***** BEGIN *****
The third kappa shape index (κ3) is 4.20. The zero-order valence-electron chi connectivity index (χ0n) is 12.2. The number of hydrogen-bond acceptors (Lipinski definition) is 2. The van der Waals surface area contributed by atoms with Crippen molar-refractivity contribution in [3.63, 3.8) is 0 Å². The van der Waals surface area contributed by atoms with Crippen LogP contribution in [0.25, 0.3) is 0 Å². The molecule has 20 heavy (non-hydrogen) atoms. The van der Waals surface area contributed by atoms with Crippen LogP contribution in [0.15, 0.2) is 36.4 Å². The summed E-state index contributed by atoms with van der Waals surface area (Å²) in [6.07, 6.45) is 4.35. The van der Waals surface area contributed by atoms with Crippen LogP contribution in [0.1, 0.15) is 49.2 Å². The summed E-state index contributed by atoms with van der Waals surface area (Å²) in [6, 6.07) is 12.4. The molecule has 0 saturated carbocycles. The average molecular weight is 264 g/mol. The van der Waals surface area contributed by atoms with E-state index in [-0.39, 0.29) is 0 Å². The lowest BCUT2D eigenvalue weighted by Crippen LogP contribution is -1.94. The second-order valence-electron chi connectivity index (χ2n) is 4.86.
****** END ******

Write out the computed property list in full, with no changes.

The third kappa shape index (κ3) is 4.20. The zero-order valence-electron chi connectivity index (χ0n) is 12.2. The number of hydrogen-bond acceptors (Lipinski definition) is 2. The van der Waals surface area contributed by atoms with Crippen molar-refractivity contribution in [3.63, 3.8) is 0 Å². The van der Waals surface area contributed by atoms with Crippen LogP contribution in [0.25, 0.3) is 0 Å². The molecule has 20 heavy (non-hydrogen) atoms. The van der Waals surface area contributed by atoms with Crippen LogP contribution in [0.15, 0.2) is 36.4 Å². The summed E-state index contributed by atoms with van der Waals surface area (Å²) in [6.07, 6.45) is 4.35. The van der Waals surface area contributed by atoms with Crippen LogP contribution in [0.1, 0.15) is 49.2 Å². The summed E-state index contributed by atoms with van der Waals surface area (Å²) in [6, 6.07) is 12.4. The molecule has 0 saturated carbocycles. The average molecular weight is 264 g/mol. The van der Waals surface area contributed by atoms with E-state index in [-0.39, 0.29) is 0 Å². The lowest BCUT2D eigenvalue weighted by Crippen LogP contribution is -1.94. The second-order valence-electron chi connectivity index (χ2n) is 4.86.